The European Youth Forum welcomes the European Commission’s New Skills Agenda for Europe and calls on member states to invest in young people’s skills in order to help tackle youth unemployment and social exclusion and ensure that no one, including young migrants, is left behind.
In a fast-paced, changing society, young people today require a wide range of transversal skills that allow them to think critically, take informed decisions and actively participate in society as whole. The Skills Agenda, with its focus on employment, risks forgetting that it is not just about skills for the labour market but about skills and competences for life.
Whilst “upskilling” and ensuring that all young people have basic skills – including writing, reading, numeracy and digital skills – is vital, it is disappointing to note the lack of focus in the new Agenda on the key role that non-formal education plays in preparing young people for life. Non-formal education gives young people vital skills, both for the workforce and for taking their place in and contributing to wider society. Five out of six skills that employers look for are gained through non-formal education in youth organisations and these competences must be validated and recognised by the system.
Furthermore, with almost one in three (30%) young graduates feeling over qualified for their job, there is a clear need to address skills matching. But this will not be a “silver bullet”; the creation of quality jobs for young people remains essential to address this, as well as the still high levels of youth unemployment in Europe.
On the Skills Guarantee put forward in the package of measures, the Youth Forum urges the European Commission and member states to learn lessons from the Youth Guarantee. With no EU investment behind it there is no guarantee that the initiative will make a real difference. The Skills Guarantee will only work if there is clear investment in public employment services and in developing partnerships between the private sector, education providers, public sector and civil society. Member states need to ensure that a tailored approach is made available to each individual. And one-stop shops should be established to help give access to and ensure good quality services for everyone Finally, the involvement of social partners and civil society, including youth organisations, is vital to truly making a difference to those young people that are harder to reach and have slipped through the safety net.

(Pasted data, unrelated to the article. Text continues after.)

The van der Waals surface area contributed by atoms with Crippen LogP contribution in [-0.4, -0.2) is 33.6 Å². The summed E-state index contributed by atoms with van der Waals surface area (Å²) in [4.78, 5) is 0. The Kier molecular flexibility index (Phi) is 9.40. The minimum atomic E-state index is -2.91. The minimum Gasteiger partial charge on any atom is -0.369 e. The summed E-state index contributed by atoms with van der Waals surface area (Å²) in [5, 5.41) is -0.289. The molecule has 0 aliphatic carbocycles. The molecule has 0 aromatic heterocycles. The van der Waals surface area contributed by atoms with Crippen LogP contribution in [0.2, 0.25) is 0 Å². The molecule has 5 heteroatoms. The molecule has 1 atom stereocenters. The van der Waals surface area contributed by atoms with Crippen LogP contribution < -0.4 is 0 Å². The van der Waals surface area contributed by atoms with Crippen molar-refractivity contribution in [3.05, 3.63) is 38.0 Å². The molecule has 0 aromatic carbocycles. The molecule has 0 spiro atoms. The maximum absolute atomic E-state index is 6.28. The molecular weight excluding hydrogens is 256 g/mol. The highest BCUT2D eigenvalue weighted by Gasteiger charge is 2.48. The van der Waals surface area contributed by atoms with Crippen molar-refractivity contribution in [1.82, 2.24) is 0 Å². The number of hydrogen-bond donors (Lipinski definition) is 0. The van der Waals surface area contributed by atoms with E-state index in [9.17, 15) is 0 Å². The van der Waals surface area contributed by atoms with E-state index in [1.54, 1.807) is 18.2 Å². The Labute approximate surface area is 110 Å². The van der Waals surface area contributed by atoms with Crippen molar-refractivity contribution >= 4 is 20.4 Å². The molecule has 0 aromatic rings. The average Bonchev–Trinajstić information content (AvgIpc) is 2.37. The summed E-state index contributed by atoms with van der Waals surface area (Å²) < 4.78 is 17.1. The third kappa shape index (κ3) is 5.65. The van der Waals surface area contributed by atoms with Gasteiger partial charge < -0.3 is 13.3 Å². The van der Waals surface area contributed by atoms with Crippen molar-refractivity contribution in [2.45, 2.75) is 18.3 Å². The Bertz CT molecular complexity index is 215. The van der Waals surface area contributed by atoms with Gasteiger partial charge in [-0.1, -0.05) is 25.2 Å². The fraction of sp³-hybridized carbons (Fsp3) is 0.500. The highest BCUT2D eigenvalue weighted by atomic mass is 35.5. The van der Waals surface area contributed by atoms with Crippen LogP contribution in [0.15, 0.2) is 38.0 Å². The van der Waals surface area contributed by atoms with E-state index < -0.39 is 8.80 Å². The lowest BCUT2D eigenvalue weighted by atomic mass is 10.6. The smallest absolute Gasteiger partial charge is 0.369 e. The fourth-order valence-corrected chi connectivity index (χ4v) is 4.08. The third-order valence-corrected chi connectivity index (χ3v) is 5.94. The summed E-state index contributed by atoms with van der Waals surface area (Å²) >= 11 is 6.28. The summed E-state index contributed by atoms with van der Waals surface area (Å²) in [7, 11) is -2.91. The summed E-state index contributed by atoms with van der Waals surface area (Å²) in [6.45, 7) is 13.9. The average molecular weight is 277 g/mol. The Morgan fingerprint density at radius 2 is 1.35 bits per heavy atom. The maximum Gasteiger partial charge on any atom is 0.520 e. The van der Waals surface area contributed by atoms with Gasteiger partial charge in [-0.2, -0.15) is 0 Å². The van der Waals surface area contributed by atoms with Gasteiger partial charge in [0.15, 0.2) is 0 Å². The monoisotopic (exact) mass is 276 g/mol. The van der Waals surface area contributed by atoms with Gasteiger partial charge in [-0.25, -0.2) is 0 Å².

Tinkara Oblak, Board Member of the European Youth Forum, said:
“This Skills Agenda needs clear commitment and investment from EU countries to make sure it really makes a difference to young people – far too many of whom are still a long way form the labour market, stuck in poverty and social exclusion.”
“Ensuring that young people have the necessary skills should not just be about churning out young workers! The gaining of skills must be accessible, affordable to all people based on a life-long learning approach and an agenda which recognises the vital role that youth organisations and non-formal education play in instilling in young people both strong values and a sense of community, but also the soft skills which are vital in all fields of work.”